Branch Banking Restrictions and Finance Constraints in Early-Twentieth-Century America
AbstractThis article studies the effects of branch banking restrictions on American firm investment and growth. Authors have suggested that the lack of widespread branching bank networks hindered the development of large-scale industrial firms. This article presents a model that implies that restrictions on branch banking cause the severity of external finance constraints to increase with firm size. This hypothesis is tested using a panel data set of over 250 firms for 1911 1922. Investment and growth sensitivities are significantly higher for large firms than for smaller firms, suggesting that branch banking restrictions hindered the expansion of large-scale firms.
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Bibliographic InfoArticle provided by Cambridge University Press in its journal The Journal of Economic History.
Volume (Year): 65 (2005)
Issue (Month): 01 (March)
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- Kris James Mitchener & David C. Wheelock, 2010.
"Does the Structure of Banking Markets Affect Economic Growth? Evidence from U.S. State Banking Markets,"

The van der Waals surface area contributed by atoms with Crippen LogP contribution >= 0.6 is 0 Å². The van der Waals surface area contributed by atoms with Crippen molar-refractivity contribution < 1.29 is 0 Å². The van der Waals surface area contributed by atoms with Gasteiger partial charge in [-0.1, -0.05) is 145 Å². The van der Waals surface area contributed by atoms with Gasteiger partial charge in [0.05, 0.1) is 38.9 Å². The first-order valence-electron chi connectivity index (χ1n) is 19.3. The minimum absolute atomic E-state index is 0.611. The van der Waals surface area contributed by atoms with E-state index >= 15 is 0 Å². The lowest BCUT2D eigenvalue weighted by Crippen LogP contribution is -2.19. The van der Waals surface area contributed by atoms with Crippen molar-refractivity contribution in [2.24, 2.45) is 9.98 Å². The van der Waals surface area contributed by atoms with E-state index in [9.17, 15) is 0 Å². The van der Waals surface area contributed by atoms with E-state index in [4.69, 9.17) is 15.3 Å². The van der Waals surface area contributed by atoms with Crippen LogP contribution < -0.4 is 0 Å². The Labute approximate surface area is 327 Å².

NBER Working Papers
15710, National Bureau of Economic Research, Inc.
- Mitchener, Kris James & Wheelock, David C., 2013. "Does the structure of banking markets affect economic growth? Evidence from U.S. state banking markets," Explorations in Economic History, Elsevier, vol. 50(2), pages 161-178.
- Kris James Mitchener & David C. Wheelock, 2010. "Does the structure of banking markets affect economic growth? evidence from U.S. state banking markets," Working Papers 2010-004, Federal Reserve Bank of St. Louis.
- Charles W. Calomiris & Stephen H. Haber, 2014. "Interest Groups and the Glass-Steagall Act," CESifo DICE Report, Ifo Institute for Economic Research at the University of Munich, vol. 11(4), pages 14-18, 01.
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